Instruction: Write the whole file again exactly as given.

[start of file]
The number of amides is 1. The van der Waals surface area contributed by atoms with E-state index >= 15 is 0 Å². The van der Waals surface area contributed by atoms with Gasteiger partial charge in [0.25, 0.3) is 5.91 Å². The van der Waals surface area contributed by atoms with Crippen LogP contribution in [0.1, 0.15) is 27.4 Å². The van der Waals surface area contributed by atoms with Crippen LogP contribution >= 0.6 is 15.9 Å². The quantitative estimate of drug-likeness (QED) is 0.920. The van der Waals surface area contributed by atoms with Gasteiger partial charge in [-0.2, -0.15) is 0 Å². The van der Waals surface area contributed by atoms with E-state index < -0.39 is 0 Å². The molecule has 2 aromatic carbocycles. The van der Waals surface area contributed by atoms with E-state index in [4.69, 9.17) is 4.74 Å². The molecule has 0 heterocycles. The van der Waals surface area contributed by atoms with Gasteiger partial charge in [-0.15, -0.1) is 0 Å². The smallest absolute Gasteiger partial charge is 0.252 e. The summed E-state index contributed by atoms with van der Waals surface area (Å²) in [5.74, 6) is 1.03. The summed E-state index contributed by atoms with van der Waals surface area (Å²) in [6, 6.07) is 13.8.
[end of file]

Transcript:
The number of amides is 1. The van der Waals surface area contributed by atoms with E-state index >= 15 is 0 Å². The van der Waals surface area contributed by atoms with Gasteiger partial charge in [0.25, 0.3) is 5.91 Å². The van der Waals surface area contributed by atoms with Crippen LogP contribution in [0.1, 0.15) is 27.4 Å². The van der Waals surface area contributed by atoms with Crippen LogP contribution >= 0.6 is 15.9 Å². The quantitative estimate of drug-likeness (QED) is 0.920. The van der Waals surface area contributed by atoms with Gasteiger partial charge in [-0.2, -0.15) is 0 Å². The van der Waals surface area contributed by atoms with E-state index < -0.39 is 0 Å². The molecule has 2 aromatic carbocycles. The van der Waals surface area contributed by atoms with E-state index in [4.69, 9.17) is 4.74 Å². The molecule has 0 heterocycles. The van der Waals surface area contributed by atoms with Gasteiger partial charge in [-0.15, -0.1) is 0 Å². The smallest absolute Gasteiger partial charge is 0.252 e. The summed E-state index contributed by atoms with van der Waals surface area (Å²) in [5.74, 6) is 1.03. The summed E-state index contributed by atoms with van der Waals surface area (Å²) in [6, 6.07) is 13.8.